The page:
2. Discuss the narrative structure of Leftovers. Does the frame story make any part of the novel particularly compelling? Do you think that Ardith and Blair are reliable narrators? Why do you think the author chose to utilize this literary device?

3. At one pointduring the novel did you begin to realize that Ardith and Blair are disclosing their confession to Officer Dave?

4. Domestic dysfunction dominates the tone of this novel. How do Ardith and Blair each deal with the psychological abuse that they endure in their homes? Are their survival tactics similar? How are they different? In what ways does each girl manifest the effects her family has on her?

5. When Blair's mother is anxious or unhappy, she rubs the scar above her eyebrow that is the result of a malignant mole. Besides the mole and the scar, what are some other symbols in Leftovers and what is their implication?

6. Blair states, "guys freak out" and "girls freak in" (ms. p. 4). Where throughout the novel is her assessment of the differences between male and female behavior exemplified? Do you agree with Blair's opinion?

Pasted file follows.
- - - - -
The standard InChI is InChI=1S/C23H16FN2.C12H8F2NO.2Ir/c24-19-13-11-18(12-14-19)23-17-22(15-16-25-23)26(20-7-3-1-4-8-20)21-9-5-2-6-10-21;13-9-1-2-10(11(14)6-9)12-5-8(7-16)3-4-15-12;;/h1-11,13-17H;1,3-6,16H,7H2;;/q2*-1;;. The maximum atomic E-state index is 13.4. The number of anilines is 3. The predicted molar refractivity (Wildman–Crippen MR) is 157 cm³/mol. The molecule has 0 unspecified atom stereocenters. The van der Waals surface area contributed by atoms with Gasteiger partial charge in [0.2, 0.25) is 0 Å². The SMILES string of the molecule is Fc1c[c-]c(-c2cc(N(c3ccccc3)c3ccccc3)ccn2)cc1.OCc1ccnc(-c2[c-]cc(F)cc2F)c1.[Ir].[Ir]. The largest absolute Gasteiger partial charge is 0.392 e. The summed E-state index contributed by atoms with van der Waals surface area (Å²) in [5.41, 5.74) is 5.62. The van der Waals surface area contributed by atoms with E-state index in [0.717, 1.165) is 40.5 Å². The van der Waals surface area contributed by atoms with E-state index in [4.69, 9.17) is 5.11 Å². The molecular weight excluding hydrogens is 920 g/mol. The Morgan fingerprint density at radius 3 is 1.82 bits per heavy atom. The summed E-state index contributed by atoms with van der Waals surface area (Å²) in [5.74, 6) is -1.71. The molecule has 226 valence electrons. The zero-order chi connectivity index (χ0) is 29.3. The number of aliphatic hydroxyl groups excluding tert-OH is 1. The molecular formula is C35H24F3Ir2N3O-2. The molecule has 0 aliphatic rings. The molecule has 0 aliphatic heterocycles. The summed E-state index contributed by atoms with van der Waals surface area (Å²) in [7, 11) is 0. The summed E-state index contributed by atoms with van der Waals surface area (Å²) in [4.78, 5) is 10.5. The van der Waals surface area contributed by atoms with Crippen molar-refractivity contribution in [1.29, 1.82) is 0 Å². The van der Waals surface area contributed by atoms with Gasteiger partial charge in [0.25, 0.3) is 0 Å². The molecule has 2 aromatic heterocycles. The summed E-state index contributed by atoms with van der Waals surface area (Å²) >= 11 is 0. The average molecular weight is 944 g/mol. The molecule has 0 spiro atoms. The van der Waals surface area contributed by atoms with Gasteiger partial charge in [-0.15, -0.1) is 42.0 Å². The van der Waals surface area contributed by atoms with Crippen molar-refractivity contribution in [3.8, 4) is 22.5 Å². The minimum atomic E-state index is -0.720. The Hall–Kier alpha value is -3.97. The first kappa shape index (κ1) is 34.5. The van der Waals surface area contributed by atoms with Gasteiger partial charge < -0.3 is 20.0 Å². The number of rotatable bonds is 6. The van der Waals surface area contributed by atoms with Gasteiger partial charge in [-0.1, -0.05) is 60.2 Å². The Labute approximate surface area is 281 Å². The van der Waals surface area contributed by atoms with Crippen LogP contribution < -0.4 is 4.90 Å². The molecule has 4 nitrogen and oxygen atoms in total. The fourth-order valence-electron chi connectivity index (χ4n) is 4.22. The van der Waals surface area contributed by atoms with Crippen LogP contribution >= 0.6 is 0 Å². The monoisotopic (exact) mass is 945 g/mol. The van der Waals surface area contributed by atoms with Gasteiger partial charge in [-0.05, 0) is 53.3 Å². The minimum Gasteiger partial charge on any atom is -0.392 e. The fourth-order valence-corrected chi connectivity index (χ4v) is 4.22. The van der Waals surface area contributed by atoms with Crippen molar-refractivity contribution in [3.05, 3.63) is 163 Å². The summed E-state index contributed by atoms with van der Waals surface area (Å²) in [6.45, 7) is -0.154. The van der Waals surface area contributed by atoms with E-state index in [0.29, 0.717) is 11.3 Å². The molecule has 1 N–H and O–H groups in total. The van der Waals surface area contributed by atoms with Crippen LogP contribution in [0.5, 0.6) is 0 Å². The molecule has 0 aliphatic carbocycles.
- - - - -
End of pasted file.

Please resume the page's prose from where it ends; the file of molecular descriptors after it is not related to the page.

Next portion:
7. Were you surprised when Gary broke up with Ardith? How did the circumstances of their breakup relate to some of the novel's larger themes?

8. Blair states, "Ignorance of the outcome does not exempt you from the consequences" (ms. p. 7). On the other hand, the concept of intent is especially significant in this novel. How does it apply to each character? Where throughout the novel are the consequences at odds with what was intended?

9. Ardith and Blair's relationship is maintained throughout the course of the novel, but in what ways does it transform? What effect do their peers at school, Ardith's brother and Blair's mom have on their friendship? Do you think that their friendship is one that is sustainable?

10. Ardith states, "Blair's mother caused some really bad heartache, and while I'd like to say it's over now and I don't hold a grudge, I'd be lying" [ms. p. 100]. Do you think that Blair's mother should in some way be blamed for the devastating attack on Dellasandra that Blair and Ardith carefully orchestrated?

11. The following lines provide the novel's conclusion: "[...] we're not victims anymore. We learned how to play hardball with the best of them, and we won. What do you mean, 'Did we?'" [ms. p. 242]. Given the book's final sentence, what lesson is to be learned from this story? What do you think the future holds for Ardith and Blair?